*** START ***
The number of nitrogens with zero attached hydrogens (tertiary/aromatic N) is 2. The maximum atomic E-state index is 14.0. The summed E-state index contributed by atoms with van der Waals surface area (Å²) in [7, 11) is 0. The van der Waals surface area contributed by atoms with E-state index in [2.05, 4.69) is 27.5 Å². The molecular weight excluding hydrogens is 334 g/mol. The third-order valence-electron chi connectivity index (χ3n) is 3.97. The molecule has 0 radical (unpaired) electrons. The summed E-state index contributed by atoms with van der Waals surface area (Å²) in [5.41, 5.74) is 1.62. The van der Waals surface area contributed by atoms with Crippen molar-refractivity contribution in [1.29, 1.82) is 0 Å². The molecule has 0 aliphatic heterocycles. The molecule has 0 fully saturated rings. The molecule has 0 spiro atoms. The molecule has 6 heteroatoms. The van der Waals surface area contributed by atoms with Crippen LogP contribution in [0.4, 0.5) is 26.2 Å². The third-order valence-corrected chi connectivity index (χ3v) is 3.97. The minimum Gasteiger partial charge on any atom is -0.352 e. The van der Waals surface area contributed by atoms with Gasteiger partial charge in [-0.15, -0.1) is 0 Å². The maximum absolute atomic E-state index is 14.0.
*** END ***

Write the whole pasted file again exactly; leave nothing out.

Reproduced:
The number of nitrogens with zero attached hydrogens (tertiary/aromatic N) is 2. The maximum atomic E-state index is 14.0. The summed E-state index contributed by atoms with van der Waals surface area (Å²) in [7, 11) is 0. The van der Waals surface area contributed by atoms with E-state index in [2.05, 4.69) is 27.5 Å². The molecular weight excluding hydrogens is 334 g/mol. The third-order valence-electron chi connectivity index (χ3n) is 3.97. The molecule has 0 radical (unpaired) electrons. The summed E-state index contributed by atoms with van der Waals surface area (Å²) in [5.41, 5.74) is 1.62. The van der Waals surface area contributed by atoms with Crippen molar-refractivity contribution in [1.29, 1.82) is 0 Å². The molecule has 0 aliphatic heterocycles. The molecule has 0 fully saturated rings. The molecule has 0 spiro atoms. The molecule has 6 heteroatoms. The van der Waals surface area contributed by atoms with Crippen LogP contribution in [0.4, 0.5) is 26.2 Å². The third-order valence-corrected chi connectivity index (χ3v) is 3.97. The minimum Gasteiger partial charge on any atom is -0.352 e. The van der Waals surface area contributed by atoms with Gasteiger partial charge in [-0.15, -0.1) is 0 Å². The maximum absolute atomic E-state index is 14.0.